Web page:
|Individuals who are not infected with the HIV virus but who may be at risk of infection because of sexual or drug-related behaviors may be eligible to participate in a new Atlanta trial of an investigational HIV vaccine sponsored by Merck, Inc. and the National Institutes of Health (NIH).
"With over 5 million new HIV infections and over 40,000 new cases in the U.S. each year, finding an effective vaccine should be the number one public health priority for the world today," according to Carlos del Rio, MD, executive director of the Hope Clinic of the Emory Vaccine Center. "By being involved with the study, the public will have an important role in this critical effort."
The Hope Clinic is seeking individuals with specific risk factors for acquiring HIV and AIDS to participate in a Phase IIB clinical trial of an HIV vaccine developed by Merck, Inc. This is the first time Emory and the Hope Clinic have participated in a clinical trial that tests an HIV vaccine in at-risk individuals.
"This trial is important for Atlanta, since it's the first opportunity for both men and women from high-risk populations here to participate in testing a vaccine to see if it will prevent HIV, or if infected while the study is going on, whether it will reduce HIV in the blood," Dr. del Rio explains. "The Hope Clinic will be working with other HIV/AIDS education and prevention groups to spread awareness about the trial and make sure we include people from the populations most affected by HIV in Atlanta."
The clinical trial will include 1,500 volunteers worldwide, including approximately 60 who will be enrolled at the Hope Clinic. Initial administration of the vaccine and follow-up blood tests will take place over 18 months, and volunteers will be followed to five years. Volunteers for the clinical trial must be between 18 and 45 years of age and must test negative for the HIV virus. Male volunteers who have had sex with men must have participated in risky sexual behavior within the past six months. Female volunteers must have participated in risky sexual behaviors and/or risky drug-related behaviors.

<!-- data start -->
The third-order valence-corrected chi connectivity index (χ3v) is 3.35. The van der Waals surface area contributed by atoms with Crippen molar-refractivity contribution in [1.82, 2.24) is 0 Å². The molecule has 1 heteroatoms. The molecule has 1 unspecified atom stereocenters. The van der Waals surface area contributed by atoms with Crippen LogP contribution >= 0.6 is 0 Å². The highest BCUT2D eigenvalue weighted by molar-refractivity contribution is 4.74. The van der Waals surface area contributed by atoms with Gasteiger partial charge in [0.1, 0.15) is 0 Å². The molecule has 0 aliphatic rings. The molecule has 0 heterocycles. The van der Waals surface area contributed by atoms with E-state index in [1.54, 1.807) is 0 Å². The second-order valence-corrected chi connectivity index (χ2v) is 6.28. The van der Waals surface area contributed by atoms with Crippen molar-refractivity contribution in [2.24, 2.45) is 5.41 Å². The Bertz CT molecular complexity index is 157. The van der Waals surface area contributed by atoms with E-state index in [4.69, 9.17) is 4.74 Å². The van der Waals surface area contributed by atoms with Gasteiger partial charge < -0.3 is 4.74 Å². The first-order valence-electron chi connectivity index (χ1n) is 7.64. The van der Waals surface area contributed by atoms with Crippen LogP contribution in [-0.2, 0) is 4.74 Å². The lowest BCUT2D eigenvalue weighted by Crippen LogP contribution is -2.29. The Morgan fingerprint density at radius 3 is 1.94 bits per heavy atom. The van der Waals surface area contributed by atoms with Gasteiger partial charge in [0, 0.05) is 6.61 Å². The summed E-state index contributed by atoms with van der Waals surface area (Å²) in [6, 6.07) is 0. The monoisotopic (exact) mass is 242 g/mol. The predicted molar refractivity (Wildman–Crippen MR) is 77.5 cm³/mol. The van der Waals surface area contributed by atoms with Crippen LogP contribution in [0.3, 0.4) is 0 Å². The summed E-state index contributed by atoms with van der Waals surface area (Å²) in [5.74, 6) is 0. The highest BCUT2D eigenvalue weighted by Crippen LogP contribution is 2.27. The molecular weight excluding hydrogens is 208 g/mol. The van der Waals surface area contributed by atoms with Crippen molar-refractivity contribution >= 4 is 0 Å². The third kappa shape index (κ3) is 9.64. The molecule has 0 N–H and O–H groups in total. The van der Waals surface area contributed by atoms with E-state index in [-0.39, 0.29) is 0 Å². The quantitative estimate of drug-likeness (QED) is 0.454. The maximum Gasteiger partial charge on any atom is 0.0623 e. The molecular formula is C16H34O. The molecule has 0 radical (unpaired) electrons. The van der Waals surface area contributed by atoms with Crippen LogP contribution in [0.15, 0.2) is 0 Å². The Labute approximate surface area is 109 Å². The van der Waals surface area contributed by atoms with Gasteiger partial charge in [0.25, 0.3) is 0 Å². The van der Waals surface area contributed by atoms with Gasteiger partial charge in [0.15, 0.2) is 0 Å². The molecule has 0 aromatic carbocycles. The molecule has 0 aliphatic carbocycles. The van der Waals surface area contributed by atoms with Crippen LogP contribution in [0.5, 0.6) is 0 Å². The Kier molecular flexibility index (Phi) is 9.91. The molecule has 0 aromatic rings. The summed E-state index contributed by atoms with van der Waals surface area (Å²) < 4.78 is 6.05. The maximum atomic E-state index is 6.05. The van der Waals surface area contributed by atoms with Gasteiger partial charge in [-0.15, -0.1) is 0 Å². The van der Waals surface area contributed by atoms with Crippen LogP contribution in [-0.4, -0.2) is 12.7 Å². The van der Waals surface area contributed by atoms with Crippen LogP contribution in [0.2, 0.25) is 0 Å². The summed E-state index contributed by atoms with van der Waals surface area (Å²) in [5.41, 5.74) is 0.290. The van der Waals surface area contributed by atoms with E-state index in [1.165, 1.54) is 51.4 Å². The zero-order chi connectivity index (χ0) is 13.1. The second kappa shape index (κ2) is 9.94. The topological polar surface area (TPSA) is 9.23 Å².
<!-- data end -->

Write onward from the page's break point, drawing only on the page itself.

Walter Orenstein, MD, associate director for strategic planning at the Hope Clinic adds, "This study is important because it will test not only whether this vaccine can be safe and effective but also can pave the way for development of many other vaccines that can act in a similar way."
Over the past three years Emory's Hope Clinic has conducted Phase I clinical trials of Merck-developed vaccines in healthy individuals not at risk for developing HIV. A Phase I clinical trial already has been conducted to test the safety of the current Merck-developed investigational vaccine. The Phase IIB trial will also assess the vaccine's ability to stimulate immune responses against HIV. Participants will not be exposed to the HIV virus as part of the clinical trial.
The Hope Clinic is a world-class leader in clinical investigation of vaccines and disease-prevention strategies. It is located in downtown Decatur at 603 Church St. For more information about the clinical trial, please call 404-377-3719 or 1-877-424-HOPE.